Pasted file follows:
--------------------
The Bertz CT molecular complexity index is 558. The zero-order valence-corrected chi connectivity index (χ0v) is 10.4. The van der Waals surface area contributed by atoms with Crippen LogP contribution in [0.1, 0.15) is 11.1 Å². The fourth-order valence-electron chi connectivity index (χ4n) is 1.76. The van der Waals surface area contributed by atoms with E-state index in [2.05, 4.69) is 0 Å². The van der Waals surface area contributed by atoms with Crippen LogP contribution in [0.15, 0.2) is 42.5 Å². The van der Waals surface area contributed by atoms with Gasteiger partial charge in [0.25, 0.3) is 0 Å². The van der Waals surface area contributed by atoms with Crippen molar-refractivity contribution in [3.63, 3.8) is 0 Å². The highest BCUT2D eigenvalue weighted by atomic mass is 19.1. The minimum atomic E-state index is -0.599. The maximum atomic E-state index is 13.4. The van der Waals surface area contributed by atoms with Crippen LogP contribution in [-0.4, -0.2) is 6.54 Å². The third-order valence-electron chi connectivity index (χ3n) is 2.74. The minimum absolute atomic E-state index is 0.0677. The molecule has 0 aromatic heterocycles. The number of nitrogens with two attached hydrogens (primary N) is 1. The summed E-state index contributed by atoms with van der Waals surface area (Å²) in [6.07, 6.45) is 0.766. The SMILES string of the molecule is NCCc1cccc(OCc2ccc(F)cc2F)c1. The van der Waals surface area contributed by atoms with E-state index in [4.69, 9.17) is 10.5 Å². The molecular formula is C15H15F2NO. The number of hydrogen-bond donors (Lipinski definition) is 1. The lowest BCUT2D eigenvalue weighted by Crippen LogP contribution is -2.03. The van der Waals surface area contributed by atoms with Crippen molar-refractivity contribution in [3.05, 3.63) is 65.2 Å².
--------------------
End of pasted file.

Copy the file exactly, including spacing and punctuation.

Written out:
The Bertz CT molecular complexity index is 558. The zero-order valence-corrected chi connectivity index (χ0v) is 10.4. The van der Waals surface area contributed by atoms with Crippen LogP contribution in [0.1, 0.15) is 11.1 Å². The fourth-order valence-electron chi connectivity index (χ4n) is 1.76. The van der Waals surface area contributed by atoms with E-state index in [2.05, 4.69) is 0 Å². The van der Waals surface area contributed by atoms with Crippen LogP contribution in [0.15, 0.2) is 42.5 Å². The van der Waals surface area contributed by atoms with Gasteiger partial charge in [0.25, 0.3) is 0 Å². The van der Waals surface area contributed by atoms with Crippen molar-refractivity contribution in [3.63, 3.8) is 0 Å². The highest BCUT2D eigenvalue weighted by atomic mass is 19.1. The minimum atomic E-state index is -0.599. The maximum atomic E-state index is 13.4. The van der Waals surface area contributed by atoms with Crippen LogP contribution in [-0.4, -0.2) is 6.54 Å². The third-order valence-electron chi connectivity index (χ3n) is 2.74. The minimum absolute atomic E-state index is 0.0677. The molecule has 0 aromatic heterocycles. The number of nitrogens with two attached hydrogens (primary N) is 1. The summed E-state index contributed by atoms with van der Waals surface area (Å²) in [6.07, 6.45) is 0.766. The SMILES string of the molecule is NCCc1cccc(OCc2ccc(F)cc2F)c1. The van der Waals surface area contributed by atoms with E-state index in [4.69, 9.17) is 10.5 Å². The molecular formula is C15H15F2NO. The number of hydrogen-bond donors (Lipinski definition) is 1. The lowest BCUT2D eigenvalue weighted by Crippen LogP contribution is -2.03. The van der Waals surface area contributed by atoms with Crippen molar-refractivity contribution in [3.05, 3.63) is 65.2 Å².